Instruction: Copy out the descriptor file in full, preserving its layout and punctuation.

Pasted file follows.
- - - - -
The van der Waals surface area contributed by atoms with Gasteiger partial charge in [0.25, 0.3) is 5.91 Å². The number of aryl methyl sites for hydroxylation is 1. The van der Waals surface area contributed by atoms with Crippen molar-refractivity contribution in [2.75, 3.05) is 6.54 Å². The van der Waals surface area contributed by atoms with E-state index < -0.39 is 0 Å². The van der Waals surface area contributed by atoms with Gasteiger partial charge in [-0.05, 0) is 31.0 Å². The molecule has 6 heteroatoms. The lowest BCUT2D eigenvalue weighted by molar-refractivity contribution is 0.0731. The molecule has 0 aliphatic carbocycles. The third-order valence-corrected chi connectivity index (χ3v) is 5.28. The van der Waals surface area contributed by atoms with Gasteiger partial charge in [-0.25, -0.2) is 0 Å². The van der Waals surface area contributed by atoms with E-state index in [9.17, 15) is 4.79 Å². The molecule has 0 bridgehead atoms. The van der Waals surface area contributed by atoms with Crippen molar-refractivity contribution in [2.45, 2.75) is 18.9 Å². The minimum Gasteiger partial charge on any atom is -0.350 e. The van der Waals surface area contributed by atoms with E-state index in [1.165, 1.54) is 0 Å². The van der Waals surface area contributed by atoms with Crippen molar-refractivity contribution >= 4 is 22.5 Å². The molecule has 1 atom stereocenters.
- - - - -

The van der Waals surface area contributed by atoms with Gasteiger partial charge in [0.25, 0.3) is 5.91 Å². The number of aryl methyl sites for hydroxylation is 1. The van der Waals surface area contributed by atoms with Crippen molar-refractivity contribution in [2.75, 3.05) is 6.54 Å². The van der Waals surface area contributed by atoms with E-state index < -0.39 is 0 Å². The van der Waals surface area contributed by atoms with Gasteiger partial charge in [-0.05, 0) is 31.0 Å². The molecule has 6 heteroatoms. The lowest BCUT2D eigenvalue weighted by molar-refractivity contribution is 0.0731. The molecule has 0 aliphatic carbocycles. The third-order valence-corrected chi connectivity index (χ3v) is 5.28. The van der Waals surface area contributed by atoms with Gasteiger partial charge in [-0.25, -0.2) is 0 Å². The van der Waals surface area contributed by atoms with E-state index in [9.17, 15) is 4.79 Å². The molecule has 0 bridgehead atoms. The van der Waals surface area contributed by atoms with Crippen molar-refractivity contribution in [2.45, 2.75) is 18.9 Å². The minimum Gasteiger partial charge on any atom is -0.350 e. The van der Waals surface area contributed by atoms with E-state index in [1.165, 1.54) is 0 Å². The van der Waals surface area contributed by atoms with Crippen molar-refractivity contribution >= 4 is 22.5 Å². The molecule has 1 atom stereocenters.